In the clear ballroom…

In the clear ballroom of your eyes,

I dance, my skirts hemmed in

by bright ribbons of your smiles.


by the warm waltz of your caress,

love’s musical pulse –

a time-insistent rhythm that snatches

my heart like a beat in wild metric bars 

I swirl I sway in that gaze, gracefully,

love  love

were you here

would my gown

still billow in your eyes?



Guyana hit 256

From Orin Davidson in Albion


SHIVNARINE Chanderpaul, yester­day hit his second suc­cessive half century in only his second match as Guyana and Bar­bados shared the honours after two ses­sions in their Red Stripe Cup cricket match at Albion.

Guyana resuming on 122-5 were dismissed for 256.

Barbados replying were 40-2 when we went to press at Tea.

Arjune Nandu struck in his first over dismissing Sherwin Campbell leg before wicket for eight at the stroke of Tea.

Philo Wallace was not out on 22.

Chanderpaul 46 not out overnight added 20 before he was bowled for 66 attempting to hook Vasbert Drakes.

He was involved in a sixth wicket partnership of 66 with Neil Barry which continued a lower order recovery after Barbados had restricted the homesters to 122-5 on the First day.

The sixth wicket stand followed a similar vital partnership of 62 between Chanderpaul and Keith Semple Friday.

Chanderpaul hit six fours with Barry who hit a robust 71 scored at a run a minute in the first hour.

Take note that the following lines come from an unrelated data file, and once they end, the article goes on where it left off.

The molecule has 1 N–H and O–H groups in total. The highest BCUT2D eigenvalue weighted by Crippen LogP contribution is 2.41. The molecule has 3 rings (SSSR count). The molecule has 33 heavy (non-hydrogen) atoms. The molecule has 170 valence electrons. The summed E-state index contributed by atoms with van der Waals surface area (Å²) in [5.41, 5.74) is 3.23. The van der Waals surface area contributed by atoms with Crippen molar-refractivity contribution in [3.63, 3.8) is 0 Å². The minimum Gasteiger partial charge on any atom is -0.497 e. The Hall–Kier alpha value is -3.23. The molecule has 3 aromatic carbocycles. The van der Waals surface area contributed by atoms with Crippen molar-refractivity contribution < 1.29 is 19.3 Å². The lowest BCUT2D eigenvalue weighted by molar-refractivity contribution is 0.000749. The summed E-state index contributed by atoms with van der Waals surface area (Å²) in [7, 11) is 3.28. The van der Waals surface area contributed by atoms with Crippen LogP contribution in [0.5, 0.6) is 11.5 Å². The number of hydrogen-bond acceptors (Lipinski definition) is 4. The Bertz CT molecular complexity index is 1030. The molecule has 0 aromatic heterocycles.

However the persistent pacer Drakes struck from the northern end claiming two wickets in four balls to put Barbados back into contention.

Barry growing in con­fidence added 45 for eight wicket with Nandu who made an attractive 24 with four fours.

Thereafter the Bar­bados spinners Carlisle Best and Winston Reid wrapped up the tail.

Barry who struck six fours in 159 balls was last out caught behind off Best who ended with 3-29 bowling off-spin.

The other four bowlers used were, Walcott 1-29, Drakes 2-51, Gibson 2-75, and Reid 1 -62.

Shortly after the resumption opener Philo Wallace was bowled by Lynden Joseph for 24 which included four fours.


707 chartered to fly out monkeys, parrots

A BOEING 707 flew out of Timehri Thursday night with hundreds of crates of parrots, monkeys and rep­tiles in what government officials said was a shipment by authorised wildlife exporters.

An Agriculture Ministry official, who declined to be named, said the shippers, the Guyana Museum and World of Wildlife were authorised dealers.

The Boeing, chartered from London, flew into Timehri early Thursday morning to ferry out about 300 crates of parrots, 20 crates of monkeys and several crates of reptiles. Destinations were said to be London and Amsterdam.

The government official said although trapping of wildlife was currently prohibited under the January-April closed season, the ban on exports does not go into effect until May.

Sources close to the trade say while exports were legal, an urgent biodiversity study was necessary to determine wildlife population and whether exports were at a level to ensure species are not endangered.